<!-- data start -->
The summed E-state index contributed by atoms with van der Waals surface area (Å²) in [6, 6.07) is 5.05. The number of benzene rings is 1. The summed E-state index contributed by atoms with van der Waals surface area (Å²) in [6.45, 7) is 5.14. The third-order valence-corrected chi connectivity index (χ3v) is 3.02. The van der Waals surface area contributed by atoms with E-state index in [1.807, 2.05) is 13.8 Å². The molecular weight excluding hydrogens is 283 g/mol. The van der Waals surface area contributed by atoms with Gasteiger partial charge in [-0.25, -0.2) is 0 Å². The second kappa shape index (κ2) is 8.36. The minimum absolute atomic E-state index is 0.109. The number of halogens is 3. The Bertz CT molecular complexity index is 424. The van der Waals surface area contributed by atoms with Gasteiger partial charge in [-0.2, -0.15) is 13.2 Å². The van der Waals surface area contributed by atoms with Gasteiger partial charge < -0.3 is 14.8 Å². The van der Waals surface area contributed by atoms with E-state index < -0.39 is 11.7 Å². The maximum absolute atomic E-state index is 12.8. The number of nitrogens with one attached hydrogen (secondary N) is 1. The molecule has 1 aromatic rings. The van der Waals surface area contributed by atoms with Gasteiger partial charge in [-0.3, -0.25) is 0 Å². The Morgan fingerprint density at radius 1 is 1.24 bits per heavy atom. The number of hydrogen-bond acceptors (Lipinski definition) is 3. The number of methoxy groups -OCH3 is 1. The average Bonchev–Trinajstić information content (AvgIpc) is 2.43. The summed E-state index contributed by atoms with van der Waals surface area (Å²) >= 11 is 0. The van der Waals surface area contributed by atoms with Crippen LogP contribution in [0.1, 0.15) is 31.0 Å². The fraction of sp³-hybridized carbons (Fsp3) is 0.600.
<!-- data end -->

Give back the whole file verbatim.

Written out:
The summed E-state index contributed by atoms with van der Waals surface area (Å²) in [6, 6.07) is 5.05. The number of benzene rings is 1. The summed E-state index contributed by atoms with van der Waals surface area (Å²) in [6.45, 7) is 5.14. The third-order valence-corrected chi connectivity index (χ3v) is 3.02. The van der Waals surface area contributed by atoms with E-state index in [1.807, 2.05) is 13.8 Å². The molecular weight excluding hydrogens is 283 g/mol. The van der Waals surface area contributed by atoms with Gasteiger partial charge in [-0.25, -0.2) is 0 Å². The second kappa shape index (κ2) is 8.36. The minimum absolute atomic E-state index is 0.109. The number of halogens is 3. The Bertz CT molecular complexity index is 424. The van der Waals surface area contributed by atoms with Gasteiger partial charge in [-0.2, -0.15) is 13.2 Å². The van der Waals surface area contributed by atoms with Gasteiger partial charge < -0.3 is 14.8 Å². The van der Waals surface area contributed by atoms with E-state index < -0.39 is 11.7 Å². The maximum absolute atomic E-state index is 12.8. The number of nitrogens with one attached hydrogen (secondary N) is 1. The molecule has 1 aromatic rings. The van der Waals surface area contributed by atoms with Gasteiger partial charge in [-0.3, -0.25) is 0 Å². The Morgan fingerprint density at radius 1 is 1.24 bits per heavy atom. The number of hydrogen-bond acceptors (Lipinski definition) is 3. The number of methoxy groups -OCH3 is 1. The average Bonchev–Trinajstić information content (AvgIpc) is 2.43. The summed E-state index contributed by atoms with van der Waals surface area (Å²) >= 11 is 0. The van der Waals surface area contributed by atoms with Crippen LogP contribution in [0.1, 0.15) is 31.0 Å². The fraction of sp³-hybridized carbons (Fsp3) is 0.600.